Hebrew package for MikTeX, due to the efforts of
Babel A package
done at the Technion which uses the babel system of LaTeX2e.
a Hebrew editor for LaTeX by Tomer
he standing for Hebrew Editor,written
by Arie Tal, that is quite comfortable for editing Hebrew LaXeT files.
Use the following alias to activate it from Marcelo
Old, but useful material
LaTeX an old but readable tutorial dedicated to LaTeX
to TeX and Friends by Gavid Malby, November 1992, (80 pages
introduction to TeX by Michael Doob, (96 pages dvi)
Preparation With LaTeX edited by D.Budgen and S.Nelson,
(46 pages.640K PostScript)
Guide to AMSFonts
Version 1.2 User's Guide (49 pages dvi)
Imported Graphics in LaTeX2e Documents (15 pages dvi)
into LaTeX (102 pages dvi)
Running LaTeX at home.
LaTeX distribution that runs on windows 95/98/NT/2000
editor to go with MikTeX.
emTeX: Eberhard Mattes's version of TeX which works great on DOS,
OS/2 and Windows 3.1. You can easily use it on all other version of windows.
is a graphical user interface around emTeX which makes using it a snap.
LaTeX Archive if you are looking for a certain
package mentioned in the LaTeX Companion (or anywhere else), and
it is not installed in our system, this the place to start looking!
TeX Catalog Online
TeX Users Group Home Page
The Classic Books:
Leslie Lauport LaTeX - a Document Preparation System' Addison
Wesley 1975 ISBN 0-201-15790-x
The first LaTeX book, documenting LaTeX209.
Leslie Lamport LaTeX: A Document Preparation System (2nd edition).
Addison-Wesley 1994. ISBN 0-201-52983-1
Minor modifcations to describe LaTeX2e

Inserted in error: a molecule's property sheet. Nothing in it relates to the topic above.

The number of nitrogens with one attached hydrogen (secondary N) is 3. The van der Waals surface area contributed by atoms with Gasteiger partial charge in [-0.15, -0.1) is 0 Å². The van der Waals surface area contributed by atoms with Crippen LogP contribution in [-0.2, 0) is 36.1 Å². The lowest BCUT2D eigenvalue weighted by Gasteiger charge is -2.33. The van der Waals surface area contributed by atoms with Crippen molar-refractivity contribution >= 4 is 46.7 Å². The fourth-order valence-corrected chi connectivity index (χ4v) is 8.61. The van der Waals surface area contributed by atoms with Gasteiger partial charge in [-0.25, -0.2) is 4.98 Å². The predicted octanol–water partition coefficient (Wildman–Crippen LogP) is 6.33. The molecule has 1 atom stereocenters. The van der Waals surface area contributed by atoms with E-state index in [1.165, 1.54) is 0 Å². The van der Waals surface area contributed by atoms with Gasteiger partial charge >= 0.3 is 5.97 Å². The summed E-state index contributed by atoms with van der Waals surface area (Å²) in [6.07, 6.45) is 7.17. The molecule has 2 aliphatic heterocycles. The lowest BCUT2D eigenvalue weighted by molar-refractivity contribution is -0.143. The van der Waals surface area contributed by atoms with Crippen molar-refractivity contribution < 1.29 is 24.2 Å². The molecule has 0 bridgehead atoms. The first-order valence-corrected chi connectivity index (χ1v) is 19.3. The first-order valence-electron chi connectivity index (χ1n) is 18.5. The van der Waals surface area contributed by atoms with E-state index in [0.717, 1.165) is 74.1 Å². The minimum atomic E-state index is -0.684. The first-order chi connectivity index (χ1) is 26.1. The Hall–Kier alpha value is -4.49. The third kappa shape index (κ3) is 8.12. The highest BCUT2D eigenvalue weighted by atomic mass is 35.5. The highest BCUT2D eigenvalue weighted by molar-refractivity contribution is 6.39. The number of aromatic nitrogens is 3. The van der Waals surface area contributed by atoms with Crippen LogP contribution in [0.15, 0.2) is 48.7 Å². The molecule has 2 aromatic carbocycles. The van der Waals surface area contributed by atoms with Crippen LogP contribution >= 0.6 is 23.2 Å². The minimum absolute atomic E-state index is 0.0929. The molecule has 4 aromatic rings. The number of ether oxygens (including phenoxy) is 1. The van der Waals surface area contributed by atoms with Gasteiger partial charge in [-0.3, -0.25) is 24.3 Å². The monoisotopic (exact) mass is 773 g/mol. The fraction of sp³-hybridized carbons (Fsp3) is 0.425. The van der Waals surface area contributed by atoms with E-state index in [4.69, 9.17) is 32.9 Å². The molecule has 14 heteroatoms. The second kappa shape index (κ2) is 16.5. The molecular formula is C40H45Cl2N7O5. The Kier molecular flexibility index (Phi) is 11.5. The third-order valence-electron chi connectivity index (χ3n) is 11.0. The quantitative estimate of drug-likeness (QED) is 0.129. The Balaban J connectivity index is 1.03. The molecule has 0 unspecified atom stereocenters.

Donald E. Knuth The TeXbook, Addison Wesley, 1986, ISBN 0-201-13447-0.
Michael Spivak The Joy of TeX (2nd Edition) Addison Wesley,
1990, ISBN 0-8218-2997-1
Describes AMS-TeX which once rivaled LaTeX by now has become a LaTeX
M. Goossens, F. Mittelbach, and A. Samarin, The LaTeX Companion
Addison-Wesley, ISBN 0-201-54199-8
Essential for the serious LaTeX hackers (you can get by without all
the other books, but not without this one!)
Guide to Latex. P., W. Daly and H. Kopka., Addison Wesley
Longman 1999. 0-201-39825-702/99
.L. Botway and C. Biemesderfer, LaTeX Command Summary, published
by the TeX Users Group, Providence, RI is a good companion.
A. Diller, LaTeX Line by Line, published by Wiley.
N. Walsh, Making
TeX Work, published by O'Reilly & Associates, ISBN 1-56592-051-1.
There are several systems that give a GUI wrap to LaTeX. I tried some of
them, and never liked them. They invariably fail for the real sophisticated
stuff, such as maintaining two versions of your manuscript in the same
file (say one for a journal and one for a conference).
LyX - a graphical front-end
to LaTeX supposedly WYSIWYM (what you see is what you meant.
Installed in the department computers. Freeware. Recommended by Tzafrir
Cohen who has been using LyX for the past year (20002001) for writing
the assignments. He says that that it does a good job as a simple front-end
to LaTeX, and is good for simple documents, although it sometimes tends
to get in the way when the need comes for special tricks. It might be good
to sart with LyX, and then export and switch to LaTeX
Java based wrapper for LaTeX. Freeware. Alpha version.
my copy represents the worst waste of $549 in my life.